Governor General David Johnston says that “a Canadian is one who believes in both equality of opportunity and excellence” (“Reign Maker,” January/February). If so, Johnston cannot be a true Canadian. Otherwise, how could he believe in a monarchy based on total disregard for both equality of opportunity and excellence? I was rather disappointed that the GG, who I thought was an intellectual, could sound like a typical hypocrite.
Charlotte Gray’s mean-spirited, corpulent article about David Johnston was the lowlight of the January/February issue.
We get the drift in paragraph four that she was angry at only having thirty minutes for the interview. This helps to explain why she needed to pad the story with such inane observations as “a fat black squirrel scrambles through the branches of a maple tree.”
But when you read phrases like “fidgeted nervously,” you have to wonder whether she was paid by the adverb (since fidgeting has nervousness built in). As for the “spindly” gold and blue chairs in Rideau Hall, my mother assures me they are comfortable. She had the pleasure of sitting on one three times.
A linguistic ThighMaster and a bit of respect would have elevated the piece to the level of the rest of the issue.
Monarchy love is very much an Ottawa predilection that runs deep in all parties, not just the Conservatives. Articles like this always conveniently ignore the passionate monarchism of Sheila Copps’ Department of Canadian Heritage, for instance; or the lavish Golden Jubilee ceremonies of 2002, when the Queen dropped the puck at a Canucks game. I get a bit tired of journalists who write with the narrative first and then fit the facts inside.
J. J. McCullough (online)
Piece on the GG in the @walrusmagazine is fab, but I flinched at the reference to Adrienne Clarkson and Michaëlle Jean as “exotic.” Really?
@MichaelleJeanF We need you back as Governor General. You were feisty. We have enough boring old dudes in gov.
Interesting article on the GG. Too bad it blurs distinction btwn Crown (institution) and monarch (office holder).
WHY DOES THE SUNKEEP ON SHINING?
I found Daniel Baird’s analysis of contemporary apocalyptic scenarios (“Apocalypse Soon,” January/February) interesting on two levels. First, as he astutely observes, these scenarios reveal that the desire for retribution is deeply ingrained in the human psyche: “We need to believe that we are part of a story with a larger meaning, that vice is rewarded with punishment… that a higher power… exacts the final judgment.” This fact of psychology unites humanity across centuries and cultures, and underlies many facets of human thinking and action.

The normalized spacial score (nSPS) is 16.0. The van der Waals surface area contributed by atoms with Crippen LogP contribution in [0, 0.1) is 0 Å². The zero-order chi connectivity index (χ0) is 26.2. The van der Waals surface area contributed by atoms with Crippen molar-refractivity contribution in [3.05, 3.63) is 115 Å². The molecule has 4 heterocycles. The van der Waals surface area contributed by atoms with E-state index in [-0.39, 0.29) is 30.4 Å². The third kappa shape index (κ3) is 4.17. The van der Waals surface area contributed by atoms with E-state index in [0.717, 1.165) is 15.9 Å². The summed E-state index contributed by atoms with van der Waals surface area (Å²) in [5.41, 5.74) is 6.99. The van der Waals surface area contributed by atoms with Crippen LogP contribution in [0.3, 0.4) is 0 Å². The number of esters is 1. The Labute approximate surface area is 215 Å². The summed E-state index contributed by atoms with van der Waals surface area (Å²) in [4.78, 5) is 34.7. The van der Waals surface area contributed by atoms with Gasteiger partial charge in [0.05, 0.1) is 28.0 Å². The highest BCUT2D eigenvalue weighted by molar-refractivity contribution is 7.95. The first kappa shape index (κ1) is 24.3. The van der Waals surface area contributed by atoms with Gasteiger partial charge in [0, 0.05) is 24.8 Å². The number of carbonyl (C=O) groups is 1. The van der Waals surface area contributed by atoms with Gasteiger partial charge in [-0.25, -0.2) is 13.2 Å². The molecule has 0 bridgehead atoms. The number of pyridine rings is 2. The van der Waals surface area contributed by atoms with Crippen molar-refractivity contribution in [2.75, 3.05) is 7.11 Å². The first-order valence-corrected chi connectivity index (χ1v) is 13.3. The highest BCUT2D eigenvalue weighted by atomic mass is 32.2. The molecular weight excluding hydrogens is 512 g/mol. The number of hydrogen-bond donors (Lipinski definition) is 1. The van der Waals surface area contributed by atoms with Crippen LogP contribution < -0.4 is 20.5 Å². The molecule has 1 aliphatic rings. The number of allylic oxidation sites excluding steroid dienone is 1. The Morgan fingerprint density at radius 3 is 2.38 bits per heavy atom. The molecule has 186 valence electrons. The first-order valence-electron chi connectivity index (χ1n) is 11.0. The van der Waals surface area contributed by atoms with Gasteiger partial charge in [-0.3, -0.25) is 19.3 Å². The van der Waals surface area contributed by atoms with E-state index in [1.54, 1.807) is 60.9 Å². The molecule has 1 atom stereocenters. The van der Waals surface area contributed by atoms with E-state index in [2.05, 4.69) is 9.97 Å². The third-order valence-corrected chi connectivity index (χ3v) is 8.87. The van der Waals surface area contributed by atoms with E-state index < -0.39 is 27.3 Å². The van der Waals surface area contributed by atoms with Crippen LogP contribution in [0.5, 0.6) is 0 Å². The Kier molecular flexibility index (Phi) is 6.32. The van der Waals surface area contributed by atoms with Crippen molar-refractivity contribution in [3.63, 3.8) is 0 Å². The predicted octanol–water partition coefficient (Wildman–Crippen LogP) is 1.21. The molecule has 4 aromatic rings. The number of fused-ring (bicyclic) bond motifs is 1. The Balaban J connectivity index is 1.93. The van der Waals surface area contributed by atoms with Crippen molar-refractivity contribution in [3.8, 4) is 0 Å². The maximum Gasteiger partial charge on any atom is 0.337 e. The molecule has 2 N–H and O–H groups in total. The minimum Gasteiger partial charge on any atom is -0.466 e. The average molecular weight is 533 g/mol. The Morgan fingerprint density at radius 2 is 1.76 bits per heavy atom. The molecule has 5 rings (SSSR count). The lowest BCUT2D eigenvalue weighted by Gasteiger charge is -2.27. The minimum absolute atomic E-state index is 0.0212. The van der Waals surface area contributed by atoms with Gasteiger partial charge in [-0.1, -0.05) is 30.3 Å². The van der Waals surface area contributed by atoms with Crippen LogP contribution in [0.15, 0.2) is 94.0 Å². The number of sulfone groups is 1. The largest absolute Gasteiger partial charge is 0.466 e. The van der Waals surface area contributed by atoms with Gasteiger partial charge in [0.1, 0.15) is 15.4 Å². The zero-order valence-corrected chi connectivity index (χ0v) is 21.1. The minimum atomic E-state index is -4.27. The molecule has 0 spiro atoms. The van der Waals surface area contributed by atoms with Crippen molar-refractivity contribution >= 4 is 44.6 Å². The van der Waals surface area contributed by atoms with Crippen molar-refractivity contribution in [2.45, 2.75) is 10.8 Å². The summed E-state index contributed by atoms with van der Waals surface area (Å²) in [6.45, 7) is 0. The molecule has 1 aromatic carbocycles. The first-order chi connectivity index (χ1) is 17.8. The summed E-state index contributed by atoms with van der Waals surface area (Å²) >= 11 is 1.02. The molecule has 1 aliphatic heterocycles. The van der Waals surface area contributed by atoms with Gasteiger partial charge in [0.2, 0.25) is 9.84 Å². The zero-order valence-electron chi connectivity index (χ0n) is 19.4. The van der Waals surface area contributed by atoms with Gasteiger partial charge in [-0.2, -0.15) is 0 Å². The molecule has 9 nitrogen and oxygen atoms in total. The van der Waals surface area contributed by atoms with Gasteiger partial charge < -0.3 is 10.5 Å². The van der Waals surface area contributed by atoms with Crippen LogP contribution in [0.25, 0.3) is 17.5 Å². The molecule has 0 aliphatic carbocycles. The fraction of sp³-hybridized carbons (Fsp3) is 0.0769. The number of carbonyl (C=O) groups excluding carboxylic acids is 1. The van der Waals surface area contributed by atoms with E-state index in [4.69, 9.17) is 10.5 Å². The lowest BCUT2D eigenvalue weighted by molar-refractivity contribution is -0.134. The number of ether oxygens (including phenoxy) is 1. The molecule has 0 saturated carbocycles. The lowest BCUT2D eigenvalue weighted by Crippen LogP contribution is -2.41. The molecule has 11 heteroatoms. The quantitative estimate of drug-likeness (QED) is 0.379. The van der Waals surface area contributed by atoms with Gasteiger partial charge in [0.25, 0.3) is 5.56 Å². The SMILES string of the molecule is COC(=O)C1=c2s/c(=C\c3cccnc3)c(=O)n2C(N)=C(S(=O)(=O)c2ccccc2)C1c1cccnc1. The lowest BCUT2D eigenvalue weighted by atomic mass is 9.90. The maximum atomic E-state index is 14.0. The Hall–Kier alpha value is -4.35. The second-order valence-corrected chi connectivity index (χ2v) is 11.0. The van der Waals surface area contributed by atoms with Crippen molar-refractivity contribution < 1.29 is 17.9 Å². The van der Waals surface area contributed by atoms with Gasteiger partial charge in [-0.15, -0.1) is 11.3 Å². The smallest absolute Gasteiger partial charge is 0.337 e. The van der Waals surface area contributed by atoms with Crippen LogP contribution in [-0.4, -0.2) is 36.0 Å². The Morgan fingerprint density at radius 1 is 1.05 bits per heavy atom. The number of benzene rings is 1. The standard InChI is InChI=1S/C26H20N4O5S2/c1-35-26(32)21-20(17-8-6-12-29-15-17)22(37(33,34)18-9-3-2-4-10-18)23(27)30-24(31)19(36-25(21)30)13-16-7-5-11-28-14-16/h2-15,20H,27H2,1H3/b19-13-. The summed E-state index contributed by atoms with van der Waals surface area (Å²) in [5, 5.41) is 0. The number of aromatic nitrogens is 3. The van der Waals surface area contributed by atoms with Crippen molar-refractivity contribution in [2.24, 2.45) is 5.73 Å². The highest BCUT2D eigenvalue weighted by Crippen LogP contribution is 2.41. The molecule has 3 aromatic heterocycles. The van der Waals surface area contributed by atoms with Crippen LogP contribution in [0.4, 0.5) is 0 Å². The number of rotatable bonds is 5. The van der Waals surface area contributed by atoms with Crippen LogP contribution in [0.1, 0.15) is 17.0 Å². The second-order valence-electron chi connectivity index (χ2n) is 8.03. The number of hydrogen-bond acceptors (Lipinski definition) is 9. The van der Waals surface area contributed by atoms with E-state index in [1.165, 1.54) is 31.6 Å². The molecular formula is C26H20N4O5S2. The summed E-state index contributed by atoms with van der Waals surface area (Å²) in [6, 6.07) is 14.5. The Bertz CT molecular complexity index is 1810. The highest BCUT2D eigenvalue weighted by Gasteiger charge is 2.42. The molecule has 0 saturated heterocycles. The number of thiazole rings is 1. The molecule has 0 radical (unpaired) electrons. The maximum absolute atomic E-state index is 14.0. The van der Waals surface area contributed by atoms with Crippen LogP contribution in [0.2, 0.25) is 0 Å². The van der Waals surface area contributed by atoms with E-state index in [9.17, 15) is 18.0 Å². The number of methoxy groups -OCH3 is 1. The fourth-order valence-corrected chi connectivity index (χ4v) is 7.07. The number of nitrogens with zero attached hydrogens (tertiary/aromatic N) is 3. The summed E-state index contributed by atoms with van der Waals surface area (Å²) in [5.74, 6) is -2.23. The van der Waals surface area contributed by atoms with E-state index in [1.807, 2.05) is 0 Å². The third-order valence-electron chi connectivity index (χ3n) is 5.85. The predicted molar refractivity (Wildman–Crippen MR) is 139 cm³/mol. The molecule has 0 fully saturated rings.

Second, Baird identifies the common fallacy in apocalyptic scenarios: the attempt to cast the patterns of the past as the fate of the future. Such predictions fall prey to what philosophers call the problem of induction. Here’s where insight turns to irony, however, for Baird falls into the same fallacy. He notes that “the difficulty with prophecies… is that they are almost invariably wrong.” And based on that track record of prophetic failure, he concludes that we are “unable to reliably prophesy the future.” But if, as David Hume argued, the past is not necessarily prologue, it might thus be that one of our contemporary prophets has predicted correctly after all.
Darrin W. Snyder Belousek
Lecturer in Philosophy and Religion
Ohio Northern University
As enjoyable a read as Daniel Baird’s essay was, I seriously object to his opinion that “human beings are remarkably bad at predicting even relatively short-term, simple occurrences, such as the weather on Monday or the price of gold on Friday.” With this callous observation, he helps perpetuate an all-too-common fallacy regarding meteorology. Modern weather forecasting is amazingly accurate, thanks to radar and satellite technology. The forecasting of large storms is up to 90 percent accurate. We tend to exaggerate our experience with erroneous forecasts (a rained-out picnic, for instance) and fail to acknowledge the success-ful ones.
If we could apply the accuracy rate of Monday’s weather forecast to apprehending the price of gold on Friday, there would be a notable increase in millionaires. More importantly, if the acumen of meteorologists were shared by apocalypse predictors, we’d pretty much have a date with oblivion.
Jeff Nield (“Tough Lessons,” January/February) insightfully suggests that the reason he was not sexually abused by his junior high teacher was probably an accident of geography. But he misses one important point. The “special treatment” was just part of the man’s modus operandi: get the kids to trust and like you, and you can do whatever you want. The teacher did not see the boys as distinct individuals worthy of respect. If he had, he would not have sexually exploited them.
I thought “Pipeline Offence” (January/February) offered an authentic portrayal of Nebraskan tendencies, from love of football to reticence about one’s political views. Ten years ago, when I moved to Canada, I would call my friends in Nebraska to express shock over how Canada was bullied by the US (the softwood lumber issue, the American media’s insistence that 9/11 terrorists arrived from Canada, and so on). Today when we talk, it is my Nebraskan friends who feel bullied by Canada. My discomfort with being on the morally wrong side made me take a stand, and as a hydrogeologist I definitely had one. The result was my essay on the Sandhills, recently published in Eighteen Bridges magazine.
I hope I’m not the first to point out that the Union Jack in the illustration of Fort York (“That Time We Beat the Americans,” March) is flying upside down—the symbol of distress.
B. R. Cook
North Vancouver, BC
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